On 9 June 1895, on the Solemnity of the Most Holy Trinity, she offered herself as a sacrificial victim to the merciful Love of God. At this time, she wrote her first autobiographical manuscript, which she presented to Mother Agnes for her birthday on 21 January 1896.
        Several months later, on 3 April, in the night between Holy Thursday and Good Friday, she suffered a haemoptysis, the first sign of the illness which would lead to her death; she welcomed this event as a mysterious visitation of the Divine Spouse. From this point forward, she entered a trial of faith which would last until her death; she gives overwhelming testimony to this in her writings. In September, she completed Manuscript B; this text gives striking evidence of the spiritual maturity which she had attained, particularly the discovery of her vocation in the heart of the Church.
        While her health declined and the time of trial continued, she began work in the month of June on Manuscript C, dedicated to Mother Marie de Gonzague. New graces led her to higher perfection and she discovered fresh insights for the diffusion of her message in the Church, for the benefit of souls who would follow her way. She was transferred to the infirmary on 8 July. Her sisters and other religious women collected her sayings. Meanwhile her sufferings and trials intensified. She accepted them with patience up to the moment of her death in the afternoon of 30 September 1897. "I am not dying, I am entering life", she wrote to her missionary spiritual brother, Father M. Bellier. Her final words, "My God..., I love you!", seal a life which was extinguished on earth at the age of twenty-four; thus began, as was her desire, a new phase of apostolic presence on behalf of souls in the Communion of Saints, in order to shower a rain of roses upon the world.
        She was canonized by Pope Pius XI on 17 May 1925. The same Pope proclaimed her Universal Patron of the Missions, alongside Saint Francis Xavier, on 14 December 1927.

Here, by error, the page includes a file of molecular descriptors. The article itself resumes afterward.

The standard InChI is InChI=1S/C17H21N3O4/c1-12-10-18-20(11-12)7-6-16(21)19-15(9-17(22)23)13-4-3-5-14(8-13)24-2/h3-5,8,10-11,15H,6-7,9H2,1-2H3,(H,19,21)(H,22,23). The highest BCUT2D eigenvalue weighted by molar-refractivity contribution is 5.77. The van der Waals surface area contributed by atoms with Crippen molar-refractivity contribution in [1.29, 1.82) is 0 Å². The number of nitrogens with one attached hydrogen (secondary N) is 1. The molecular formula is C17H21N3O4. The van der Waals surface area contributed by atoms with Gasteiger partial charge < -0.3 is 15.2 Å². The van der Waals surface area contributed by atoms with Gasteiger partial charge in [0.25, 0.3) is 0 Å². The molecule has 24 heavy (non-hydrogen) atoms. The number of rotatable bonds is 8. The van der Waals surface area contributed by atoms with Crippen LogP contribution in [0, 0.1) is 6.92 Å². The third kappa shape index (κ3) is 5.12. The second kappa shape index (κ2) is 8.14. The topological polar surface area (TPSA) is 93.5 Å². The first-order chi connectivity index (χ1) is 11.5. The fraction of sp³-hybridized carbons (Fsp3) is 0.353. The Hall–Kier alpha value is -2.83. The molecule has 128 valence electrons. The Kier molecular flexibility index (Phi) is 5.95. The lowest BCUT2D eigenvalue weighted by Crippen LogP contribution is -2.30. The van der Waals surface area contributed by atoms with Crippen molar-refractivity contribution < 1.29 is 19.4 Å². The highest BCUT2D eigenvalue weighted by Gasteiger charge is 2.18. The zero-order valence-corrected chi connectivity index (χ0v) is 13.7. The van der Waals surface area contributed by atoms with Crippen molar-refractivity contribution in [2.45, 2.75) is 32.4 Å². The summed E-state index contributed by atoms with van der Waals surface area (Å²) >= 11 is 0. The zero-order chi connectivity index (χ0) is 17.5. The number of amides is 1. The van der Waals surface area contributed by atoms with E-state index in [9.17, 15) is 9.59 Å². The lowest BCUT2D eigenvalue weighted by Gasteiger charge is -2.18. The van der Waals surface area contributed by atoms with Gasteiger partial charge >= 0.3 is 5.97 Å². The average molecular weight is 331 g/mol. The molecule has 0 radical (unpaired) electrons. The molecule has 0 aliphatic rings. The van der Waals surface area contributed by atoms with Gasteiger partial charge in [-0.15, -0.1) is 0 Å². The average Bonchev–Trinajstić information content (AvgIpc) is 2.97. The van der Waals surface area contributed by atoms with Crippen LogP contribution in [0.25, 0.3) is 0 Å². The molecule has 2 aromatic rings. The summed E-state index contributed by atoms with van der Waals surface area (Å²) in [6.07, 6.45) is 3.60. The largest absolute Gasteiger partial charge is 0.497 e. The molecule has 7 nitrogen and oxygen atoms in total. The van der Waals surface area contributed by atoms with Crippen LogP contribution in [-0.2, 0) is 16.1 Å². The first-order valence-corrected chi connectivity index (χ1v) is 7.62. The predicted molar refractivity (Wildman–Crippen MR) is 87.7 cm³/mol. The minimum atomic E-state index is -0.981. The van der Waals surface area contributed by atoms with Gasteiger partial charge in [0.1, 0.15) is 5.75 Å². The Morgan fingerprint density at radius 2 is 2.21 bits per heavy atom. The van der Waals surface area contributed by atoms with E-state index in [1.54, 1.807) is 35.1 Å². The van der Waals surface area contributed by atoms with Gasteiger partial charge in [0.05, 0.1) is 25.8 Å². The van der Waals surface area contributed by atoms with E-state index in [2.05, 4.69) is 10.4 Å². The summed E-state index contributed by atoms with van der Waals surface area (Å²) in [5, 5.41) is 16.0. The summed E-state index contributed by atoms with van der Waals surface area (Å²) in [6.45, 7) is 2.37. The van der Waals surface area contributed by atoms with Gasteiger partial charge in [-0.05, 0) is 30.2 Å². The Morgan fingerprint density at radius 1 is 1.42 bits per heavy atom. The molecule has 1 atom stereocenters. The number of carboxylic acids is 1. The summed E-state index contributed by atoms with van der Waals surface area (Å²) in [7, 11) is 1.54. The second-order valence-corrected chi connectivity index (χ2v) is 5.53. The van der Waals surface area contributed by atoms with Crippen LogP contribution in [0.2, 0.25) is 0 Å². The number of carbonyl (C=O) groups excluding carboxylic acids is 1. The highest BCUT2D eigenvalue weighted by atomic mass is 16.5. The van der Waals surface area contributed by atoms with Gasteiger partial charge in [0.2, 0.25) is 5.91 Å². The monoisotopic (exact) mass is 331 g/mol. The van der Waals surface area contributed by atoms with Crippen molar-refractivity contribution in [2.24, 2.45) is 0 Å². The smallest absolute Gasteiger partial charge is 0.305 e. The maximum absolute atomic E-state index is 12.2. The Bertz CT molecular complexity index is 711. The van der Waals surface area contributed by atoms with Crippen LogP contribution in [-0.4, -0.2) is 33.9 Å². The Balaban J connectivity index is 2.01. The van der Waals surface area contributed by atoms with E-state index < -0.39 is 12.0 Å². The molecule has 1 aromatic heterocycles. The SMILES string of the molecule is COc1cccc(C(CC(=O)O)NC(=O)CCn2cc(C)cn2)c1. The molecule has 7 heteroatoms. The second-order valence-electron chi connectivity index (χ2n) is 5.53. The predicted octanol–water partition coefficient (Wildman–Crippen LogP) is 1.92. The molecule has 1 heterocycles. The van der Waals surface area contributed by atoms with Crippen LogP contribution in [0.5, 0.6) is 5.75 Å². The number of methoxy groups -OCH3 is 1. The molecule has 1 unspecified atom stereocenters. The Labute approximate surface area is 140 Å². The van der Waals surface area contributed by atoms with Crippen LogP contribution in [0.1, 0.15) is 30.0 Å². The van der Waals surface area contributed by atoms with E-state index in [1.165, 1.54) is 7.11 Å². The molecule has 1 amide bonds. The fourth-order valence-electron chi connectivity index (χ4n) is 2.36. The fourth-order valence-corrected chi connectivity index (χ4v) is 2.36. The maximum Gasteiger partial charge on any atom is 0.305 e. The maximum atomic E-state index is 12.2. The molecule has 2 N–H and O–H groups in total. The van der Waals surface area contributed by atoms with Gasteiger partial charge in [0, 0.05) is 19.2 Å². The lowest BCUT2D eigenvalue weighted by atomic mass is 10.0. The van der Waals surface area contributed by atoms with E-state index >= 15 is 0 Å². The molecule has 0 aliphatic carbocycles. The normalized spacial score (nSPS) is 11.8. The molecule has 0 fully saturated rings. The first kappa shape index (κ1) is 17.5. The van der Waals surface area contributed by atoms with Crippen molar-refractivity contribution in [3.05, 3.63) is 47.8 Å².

Her teaching and example of holiness has been received with great enthusiasm by all sectors of the faithful during this century, as well as by people outside the Catholic Church and outside Christianity.
        On the occasion of the centenary of her death, many Episcopal Conferences have asked the Pope to declare her a Doctor of the Church, in view of the soundness of her spiritual wisdom inspired by the Gospel, the originality of her theological intuitions filled with sublime teaching, and the universal acceptance of her spiritual message, which has been welcomed throughout the world and spread by the translation of her works into over fifty languages.
        Mindful of these requests, His Holiness Pope John Paul II asked the Congregation for the Causes of Saints, which has competence in this area, in consultation with the Congregation for the Doctrine of the Faith with regard to her exalted teaching, to study the suitability of proclaiming her a Doctor of the Church.
        On 24 August, at the close of the Eucharistic Celebration at the Twelfth World Youth Day in Paris, in the presence of hundreds of bishops and before an immense crowd of young people from the whole world, Pope John Paul II announced his intention to proclaim Thérèse of the Child Jesus and of the Holy Face a Doctor of the Universal Church on World Mission Sunday, 19 October 1997.

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Saint Jerome / September 30 Text prepared by the Benedictines of Stanbrook, 1971

An image of Saint Jerome

Saint Jerome / Doctor of the Church.
St Jerome was born in Dalmatia about the year 340. He studied in Rome and was later baptised. He then began to lead a life of asceticism. He went to the East and was there ordained priest. Returning to Rome he became secretary to Pope St Damasus and began the task of translating the Bible into Latin, as well as promoting the monastic life. He settled in Bethlehem where he gave great help in the needs of the Church. He wrote many works especially commentaries on the Scriptures. He died at Bethlehem in the year 420.

A Reading from a Letter of St Jerome to Rusticus.
No one is happier than the Christian, for in him is promised the kingdom of heaven: no-one is more toil-worn, for every day he goes in danger of his life. Nothing isstronger than he is, for he triumphs over the devil: nothing is weaker, for